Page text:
This article is a comprehensive overview including a step-by-step guide to implement a deep learning image segmentation model.
#update: We just launched a new product: Nanonets Object Detection APIs
Nowadays, semantic segmentation is one of the key problems in the field of computer vision. Looking at the big picture, semantic segmentation is one of the high-level task that paves the way towards complete scene understanding. The importance of scene understanding as a core computer vision problem is highlighted by the fact that an increasing number of applications nourish from inferring knowledge from imagery. Some of those applications include self-driving vehicles, human-computer interaction, virtual reality etc. With the popularity of deep learning in recent years, many semantic segmentation problems are being tackled using deep architectures, most often Convolutional Neural Nets, which surpass other approaches by a large margin in terms of accuracy and efficiency.
What is Semantic Segmentation?
Semantic segmentation is a natural step in the progression from coarse to fine inference:
- The origin could be located at classification, which consists of making a prediction for a whole input.
- The next step is localization / detection, which provide not only the classes but also additional information regarding the spatial location of those classes.
- Finally, semantic segmentation achieves fine-grained inference by making dense predictions inferring labels for every pixel, so that each pixel is labeled with the class of its enclosing object ore region.
It is also worthy to review some standard deep networks that have made significant contributions to the field of computer vision, as they are often used as the basis of semantic segmentation systems:
- AlexNet: Toronto’s pioneering deep CNN that won the 2012 ImageNet competition with a test accuracy of 84.6%. It consists of 5 convolutional layers, max-pooling ones, ReLUs as non-linearities, 3 fully-convolutional layers, and dropout.
- VGG-16: This Oxford’s model won the 2013 ImageNet competition with 92.7% accuracy. It uses a stack of convolution layers with small receptive fields in the first layers instead of few layers with big receptive fields.
- GoogLeNet: This Google’s network won the 2014 ImageNet competition with accuracy of 93.3%. It is composed by 22 layers and a newly introduced building block called inception module. The module consists of a Network-in-Network layer, a pooling operation, a large-sized convolution layer, and small-sized convolution layer.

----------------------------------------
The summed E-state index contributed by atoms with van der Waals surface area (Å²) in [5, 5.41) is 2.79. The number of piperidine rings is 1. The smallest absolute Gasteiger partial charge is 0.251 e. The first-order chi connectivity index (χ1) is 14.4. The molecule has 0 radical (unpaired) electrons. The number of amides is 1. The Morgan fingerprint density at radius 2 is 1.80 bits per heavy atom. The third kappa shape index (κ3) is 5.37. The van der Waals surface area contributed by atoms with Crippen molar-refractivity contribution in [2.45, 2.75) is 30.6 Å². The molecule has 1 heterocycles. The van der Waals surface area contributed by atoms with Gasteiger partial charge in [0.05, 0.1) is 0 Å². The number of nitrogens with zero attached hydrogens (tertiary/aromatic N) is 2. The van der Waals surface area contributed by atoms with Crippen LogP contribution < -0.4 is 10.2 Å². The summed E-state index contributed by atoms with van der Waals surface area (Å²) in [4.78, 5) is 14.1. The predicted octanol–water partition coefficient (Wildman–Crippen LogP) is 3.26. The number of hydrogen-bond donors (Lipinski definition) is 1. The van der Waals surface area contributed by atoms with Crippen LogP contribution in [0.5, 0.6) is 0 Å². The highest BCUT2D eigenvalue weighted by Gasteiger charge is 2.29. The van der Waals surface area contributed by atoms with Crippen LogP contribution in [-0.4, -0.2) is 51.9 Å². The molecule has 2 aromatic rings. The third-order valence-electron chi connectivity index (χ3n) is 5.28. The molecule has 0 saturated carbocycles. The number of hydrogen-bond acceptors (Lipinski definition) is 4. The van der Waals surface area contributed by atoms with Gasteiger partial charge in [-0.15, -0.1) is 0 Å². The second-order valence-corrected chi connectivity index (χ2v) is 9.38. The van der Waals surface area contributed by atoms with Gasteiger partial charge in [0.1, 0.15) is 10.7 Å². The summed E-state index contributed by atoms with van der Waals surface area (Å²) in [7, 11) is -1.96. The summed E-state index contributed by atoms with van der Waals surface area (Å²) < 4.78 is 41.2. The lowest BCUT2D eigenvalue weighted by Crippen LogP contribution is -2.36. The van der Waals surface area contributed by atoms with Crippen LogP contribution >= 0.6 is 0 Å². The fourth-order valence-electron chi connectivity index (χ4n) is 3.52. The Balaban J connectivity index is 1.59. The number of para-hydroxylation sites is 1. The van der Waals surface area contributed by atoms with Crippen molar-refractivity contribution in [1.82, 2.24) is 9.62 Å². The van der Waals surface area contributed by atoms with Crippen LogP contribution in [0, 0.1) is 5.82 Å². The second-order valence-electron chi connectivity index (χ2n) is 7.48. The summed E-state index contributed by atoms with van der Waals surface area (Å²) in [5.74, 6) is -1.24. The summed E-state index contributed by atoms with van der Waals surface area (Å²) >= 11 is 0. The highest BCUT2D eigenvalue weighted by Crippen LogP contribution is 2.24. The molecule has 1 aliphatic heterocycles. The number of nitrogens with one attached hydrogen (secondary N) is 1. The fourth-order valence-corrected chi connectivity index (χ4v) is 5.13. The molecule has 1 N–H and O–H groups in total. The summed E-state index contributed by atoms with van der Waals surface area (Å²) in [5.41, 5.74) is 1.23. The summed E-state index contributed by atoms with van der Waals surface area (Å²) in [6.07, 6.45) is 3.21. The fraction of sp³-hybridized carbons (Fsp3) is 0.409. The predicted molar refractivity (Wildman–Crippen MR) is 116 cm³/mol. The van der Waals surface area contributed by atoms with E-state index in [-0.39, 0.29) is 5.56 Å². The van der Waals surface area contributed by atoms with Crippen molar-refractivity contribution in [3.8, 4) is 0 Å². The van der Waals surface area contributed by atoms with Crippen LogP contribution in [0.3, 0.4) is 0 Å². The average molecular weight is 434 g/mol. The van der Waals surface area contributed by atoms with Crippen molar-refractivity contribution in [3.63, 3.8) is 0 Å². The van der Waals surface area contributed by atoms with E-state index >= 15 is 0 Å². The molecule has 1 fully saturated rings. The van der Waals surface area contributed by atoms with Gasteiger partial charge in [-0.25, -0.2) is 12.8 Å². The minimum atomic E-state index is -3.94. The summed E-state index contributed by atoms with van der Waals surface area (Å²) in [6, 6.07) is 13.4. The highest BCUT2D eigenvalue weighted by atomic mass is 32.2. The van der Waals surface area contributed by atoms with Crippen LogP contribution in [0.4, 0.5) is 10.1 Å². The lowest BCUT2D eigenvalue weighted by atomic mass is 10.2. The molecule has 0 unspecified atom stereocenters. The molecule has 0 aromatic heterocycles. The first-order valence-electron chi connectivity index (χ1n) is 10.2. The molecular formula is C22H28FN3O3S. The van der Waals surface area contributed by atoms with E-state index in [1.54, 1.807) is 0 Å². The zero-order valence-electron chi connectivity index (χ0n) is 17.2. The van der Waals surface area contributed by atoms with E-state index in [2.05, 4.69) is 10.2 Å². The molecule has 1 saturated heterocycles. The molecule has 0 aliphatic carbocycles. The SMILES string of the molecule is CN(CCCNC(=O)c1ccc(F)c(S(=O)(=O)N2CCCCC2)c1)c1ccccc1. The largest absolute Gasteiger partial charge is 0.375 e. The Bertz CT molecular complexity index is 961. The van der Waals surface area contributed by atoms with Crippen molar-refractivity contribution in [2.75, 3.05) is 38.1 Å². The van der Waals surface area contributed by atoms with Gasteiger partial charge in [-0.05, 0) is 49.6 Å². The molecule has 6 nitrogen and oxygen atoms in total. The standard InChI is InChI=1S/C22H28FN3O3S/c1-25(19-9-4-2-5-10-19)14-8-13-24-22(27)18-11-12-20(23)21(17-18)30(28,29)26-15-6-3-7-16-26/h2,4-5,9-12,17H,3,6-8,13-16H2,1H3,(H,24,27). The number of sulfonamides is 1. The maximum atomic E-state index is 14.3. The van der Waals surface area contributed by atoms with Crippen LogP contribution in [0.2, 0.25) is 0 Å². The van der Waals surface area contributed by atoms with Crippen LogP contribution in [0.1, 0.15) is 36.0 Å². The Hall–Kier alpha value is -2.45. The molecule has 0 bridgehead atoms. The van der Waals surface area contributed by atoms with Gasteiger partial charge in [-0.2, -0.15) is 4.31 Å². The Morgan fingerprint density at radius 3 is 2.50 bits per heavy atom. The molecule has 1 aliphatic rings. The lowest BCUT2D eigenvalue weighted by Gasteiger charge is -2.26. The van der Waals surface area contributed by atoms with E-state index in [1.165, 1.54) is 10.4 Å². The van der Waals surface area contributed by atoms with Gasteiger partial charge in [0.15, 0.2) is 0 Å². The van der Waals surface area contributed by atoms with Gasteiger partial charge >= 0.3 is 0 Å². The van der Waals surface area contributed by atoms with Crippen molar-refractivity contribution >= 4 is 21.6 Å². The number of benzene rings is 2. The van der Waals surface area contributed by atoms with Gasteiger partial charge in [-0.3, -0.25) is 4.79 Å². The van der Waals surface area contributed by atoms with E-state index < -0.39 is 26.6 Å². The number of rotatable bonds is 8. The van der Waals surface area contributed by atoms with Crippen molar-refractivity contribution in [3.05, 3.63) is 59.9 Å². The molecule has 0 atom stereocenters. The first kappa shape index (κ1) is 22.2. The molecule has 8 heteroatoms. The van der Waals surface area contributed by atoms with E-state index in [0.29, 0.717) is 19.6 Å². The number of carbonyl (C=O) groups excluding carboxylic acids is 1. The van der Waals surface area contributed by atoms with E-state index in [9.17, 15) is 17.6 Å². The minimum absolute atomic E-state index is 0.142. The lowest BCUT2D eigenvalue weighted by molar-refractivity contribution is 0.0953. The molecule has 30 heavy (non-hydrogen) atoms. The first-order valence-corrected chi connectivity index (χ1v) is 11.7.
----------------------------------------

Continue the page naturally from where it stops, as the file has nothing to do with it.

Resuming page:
- ResNet: This Microsoft’s model won the 2016 ImageNet competition with 96.4 % accuracy. It is well-known due to its depth (152 layers) and the introduction of residual blocks. The residual blocks address the problem of training a really deep architecture by introducing identity skip connections so that layers can copy their inputs to the next layer.
What are the existing Semantic Segmentation approaches?
A general semantic segmentation architecture can be broadly thought of as an encoder network followed by a decoder network:
- The encoder is usually is a pre-trained classification network like VGG/ResNet followed by a decoder network.
- The task of the decoder is to semantically project the discriminative features (lower resolution) learnt by the encoder onto the pixel space (higher resolution) to get a dense classification.
Unlike classification where the end result of the very deep network is the only important thing, semantic segmentation not only requires discrimination at pixel level but also a mechanism to project the discriminative features learnt at different stages of the encoder onto the pixel space. Different approaches employ different mechanisms as a part of the decoding mechanism. Let’s explore the 3 main approaches:
1 — Region-Based Semantic Segmentation
The region-based methods generally follow the “segmentation using recognition” pipeline, which first extracts free-form regions from an image and describes them, followed by region-based classification. At test time, the region-based predictions are transformed to pixel predictions, usually by labeling a pixel according to the highest scoring region that contains it.
R-CNN (Regions with CNN feature) is one representative work for the region-based methods. It performs the semantic segmentation based on the object detection results. To be specific, R-CNN first utilizes selective search to extract a large quantity of object proposals and then computes CNN features for each of them. Finally, it classifies each region using the class-specific linear SVMs. Compared with traditional CNN structures which are mainly intended for image classification, R-CNN can address more complicated tasks, such as object detection and image segmentation, and it even becomes one important basis for both fields. Moreover, R-CNN can be built on top of any CNN benchmark structures, such as AlexNet, VGG, GoogLeNet, and ResNet.
For the image segmentation task, R-CNN extracted 2 types of features for each region: full region feature and foreground feature, and found that it could lead to better performance when concatenating them together as the region feature. R-CNN achieved significant performance improvements due to using the highly discriminative CNN features. However, it also suffers from a couple of drawbacks for the segmentation task:
- The feature is not compatible with the segmentation task.
- The feature does not contain enough spatial information for precise boundary generation.
- Generating segment-based proposals takes time and would greatly affect the final performance.
2 — Fully Convolutional Network-Based Semantic Segmentation
The original Fully Convolutional Network (FCN) learns a mapping from pixels to pixels, without extracting the region proposals. The FCN network pipeline is an extension of the classical CNN. The main idea is to make the classical CNN take as input arbitrary-sized images. The restriction of CNNs to accept and produce labels only for specific sized inputs comes from the fully-connected layers which are fixed. Contrary to them, FCNs only have convolutional and pooling layers which give them the ability to make predictions on arbitrary-sized inputs.